Although the judge did not explicitly set forth his credibility determinations, it is clear from his resolution of the motion that where the testimony of defendant and his witness was inconsistent with that of the police officers, the judge credited the State's version of events, which are well supported by the record. As a result, we are bound by those findings. State v. Johnson, 42 N.J. 146, 161-62 (1964).
On appeal defendant presents the following arguments for our consideration:
POINT I: THE TRIAL COURT ERRED IN DENYING DEFENSE COUNSEL'S MOTION TO SUPPRESS.
A. FACTUAL INTRODUCTION
B. SINCE NONE OF THE RECOGNIZED EXCEPTIONS TO THE SEARCH WARRANT REQUIREMENT WERE APPLICABLE TO THE FACTUAL CIRCUMSTANCES OF THE PRESENT CASE, THE TRIAL COURT ERRED IN DENYING DEFENSE COUNSEL'S MOTION TO SUPPRESS
POINT II: THE DEFENDANT IS ENTITLED TO A REMAND FOR A DETERMINATION AS TO THE REASONS FOR THE STATE'S DECISION TO SEEK AN EXTENDED TERM AND WHETHER SUCH A DECISION WAS ARBITRARY AND CAPRICIOUS. (NOT RAISED BELOW)
POINT III: THE TRIAL COURT COULD NOT PROPERLY HAVE IMPOSED AN EXTENDED TERM ON COUNT VII AS WELL AS ON COUNT III. (NOT RAISED BELOW)
POINT IV: THE SENTENCE IMPOSED WAS MANIFESTLY EXCESSIVE.
We find no merit to defendant's suppression argument. His contention that there was no probable cause to arrest him is entirely misplaced. Rather, we agree with the State that not only was defendant never arrested but he was not even "seized" so as to implicate the State and federal constitutional guarantees against unlawful search and seizure. U.S. Const. amend. IV; N.J. Const. art. I par. 7.
A seizure for constitutional purposes takes place when "a reasonable person would have believed that he was not free to leave." State v. Tucker, 136 N.J. 158, 164 (1994) (quoting United States v. Mendenhall, 446, U.S. 544, 553-54, 100 S.Ct. 1870, 1877, 64 L.Ed. 2d 497, 509 (1980). In Tucker, the Court adhered to its earlier adoption of the Mendenhall test in State v. Davis, 104 N.J. 490, 498 (1986). Tucker, supra 136 N.J. at 165. See also State v. Hughes, 296 N.J. Super. 291, 295-97 (App. Div.), certif. denied, 149 N.J. 410 (1997). Applying that test here, defendant was not seized at the time he discarded the narcotics. The detectives approached in an unmarked car at a normal rate of speed. They exited the car and approached defendant, who was standing near several individuals playing cards. They did not chase defendant and did not even speak to him before he dropped the plastic bag. The fact that they may have intended to arrest him is not dispositive. It is their objective actions that must be evaluated. State v. Bruzzese, 94 N.J. 210, 219-220 (1983). The fact that defendant may have acted as he did because he saw the police approaching does not translate into a seizure. Defendant voluntarily dropped the bag, thereby abandoning it. State v. Gibson, 318 N.J. Super. 1, 11, (App. Div. 1999); State v. Farinich, 179 N.J. Super. 1, 6 (App. Div.) aff'd o.b. 89 N.J. 378 (1982). Once dropped the detectives were free to examine the bag since it was in plain view.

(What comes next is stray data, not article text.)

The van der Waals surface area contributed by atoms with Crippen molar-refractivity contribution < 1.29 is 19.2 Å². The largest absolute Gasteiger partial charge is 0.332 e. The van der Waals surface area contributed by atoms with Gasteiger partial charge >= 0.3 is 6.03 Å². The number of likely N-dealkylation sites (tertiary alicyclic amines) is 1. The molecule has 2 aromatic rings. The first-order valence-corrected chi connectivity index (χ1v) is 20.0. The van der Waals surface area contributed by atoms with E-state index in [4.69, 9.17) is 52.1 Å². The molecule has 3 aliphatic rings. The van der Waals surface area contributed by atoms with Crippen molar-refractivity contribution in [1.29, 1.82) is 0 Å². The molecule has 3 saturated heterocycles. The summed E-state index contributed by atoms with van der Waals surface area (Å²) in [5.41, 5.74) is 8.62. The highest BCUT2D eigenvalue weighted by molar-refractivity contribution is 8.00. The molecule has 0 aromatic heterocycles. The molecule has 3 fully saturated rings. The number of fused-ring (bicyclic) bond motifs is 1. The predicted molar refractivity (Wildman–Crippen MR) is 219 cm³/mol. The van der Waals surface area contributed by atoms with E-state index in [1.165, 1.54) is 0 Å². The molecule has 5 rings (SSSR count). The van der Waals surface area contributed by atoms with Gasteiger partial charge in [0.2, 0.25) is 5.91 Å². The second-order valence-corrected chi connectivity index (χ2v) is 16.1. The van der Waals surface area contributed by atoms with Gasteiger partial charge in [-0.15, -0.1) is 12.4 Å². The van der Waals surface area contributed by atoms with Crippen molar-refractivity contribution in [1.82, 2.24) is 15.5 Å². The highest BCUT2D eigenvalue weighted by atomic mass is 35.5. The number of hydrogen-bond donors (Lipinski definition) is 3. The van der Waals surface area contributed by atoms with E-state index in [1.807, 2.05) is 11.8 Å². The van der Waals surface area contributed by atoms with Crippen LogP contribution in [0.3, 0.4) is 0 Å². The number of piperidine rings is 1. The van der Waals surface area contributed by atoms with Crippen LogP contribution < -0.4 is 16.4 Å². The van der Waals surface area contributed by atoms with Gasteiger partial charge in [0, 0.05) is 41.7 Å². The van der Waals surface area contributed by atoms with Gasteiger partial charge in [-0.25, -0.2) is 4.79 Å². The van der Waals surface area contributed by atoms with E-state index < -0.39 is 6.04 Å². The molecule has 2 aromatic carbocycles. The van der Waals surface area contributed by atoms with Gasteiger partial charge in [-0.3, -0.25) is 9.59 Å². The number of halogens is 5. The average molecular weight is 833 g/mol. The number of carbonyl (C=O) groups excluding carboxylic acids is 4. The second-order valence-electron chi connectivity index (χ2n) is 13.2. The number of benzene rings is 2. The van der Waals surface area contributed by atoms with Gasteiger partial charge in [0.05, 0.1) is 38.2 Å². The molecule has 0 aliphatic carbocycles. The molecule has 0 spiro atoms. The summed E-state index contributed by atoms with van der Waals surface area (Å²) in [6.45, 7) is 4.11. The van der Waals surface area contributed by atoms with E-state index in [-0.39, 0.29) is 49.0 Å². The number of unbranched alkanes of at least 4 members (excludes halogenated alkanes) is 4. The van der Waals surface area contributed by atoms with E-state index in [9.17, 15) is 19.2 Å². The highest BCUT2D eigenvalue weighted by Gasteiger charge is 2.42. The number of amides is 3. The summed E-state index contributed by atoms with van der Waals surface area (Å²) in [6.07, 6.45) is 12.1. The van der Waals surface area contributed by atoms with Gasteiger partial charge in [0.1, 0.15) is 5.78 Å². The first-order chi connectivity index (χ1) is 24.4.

Even if we agreed that a seizure took place, we reject defendant's argument that probable cause is the proper test to apply in these circumstances. The police had a reasonable and articulable suspicion that a drug transaction had just taken place and were therefore authorized to conduct an investigative stop. State v. Ramos, 282 N.J. Super. 19, 21-23 (App. Div. 1995). Indeed, the State's position that probable cause existed has considerable merit, See State v. Moore, 181 N.J. 40, 46-47 (2004), but need not be resolved.
There having been no search, the motion to suppress was properly denied.
We reject defendant's claim that the State failed to explain its reason for seeking an extended term, as required by State v. Lagares, 127 N.J. 20, 32 (1992). The prosecutor made clear, at the time of defendant's plea and again at sentencing, that the extended term was justified by defendant's multiple prior drug distribution convictions, as well as a prior robbery conviction. Defendant never suggested that an extended term was unwarranted and failed to advance reasons that would have supported a waiver under the guidelines adopted by the Attorney General in the wake of Lagares. See State v. Kirk, 145 N.J. 159, 168-70 (1996). Defendant's convictions were not, as he now suggests, so remote as to require a waiver under the guidelines. Given the intervening time defendant spent in prison, his drug activities reveal continuity over the decade preceding the instant offense. We discern no abuse of discretion by the prosecutor.
Defendant's attack on his two extended terms, albeit concurrent, is unavailing. While ordinarily only one extended term may be imposed, N.J.S.A. 2C:44-5(a)(2); State v. Papasavvas, 163 N.J. 565, 627 (2000), the prohibition does not apply where, as here, one of the extended terms is mandatory. State v. Singleton, 326 N.J. Super. 351, 355 (App. Div. 1999) (citing State v. Connell, 208 N.J. Super. 688, 691-92 (App. Div. 1986)). Here, the extended term on the school zone Counts were mandatory. N.J.S.A. 2C:43-6(f); State v. Thomas, 188 N.J. 137, 149-51 (2006). We reject defendant's argument that Lagares, supra, rendered these otherwise mandatory extended terms discretionary.
Finally, we reject defendant's claim that his sentence was "manifestly excessive." Contrary to defendant's argument, the judge's findings, that there were several aggravating factors and no mitigating factors, were well supported by the record. We see no need for an extended discussion of this issue. R. 2:11-3(e)(2).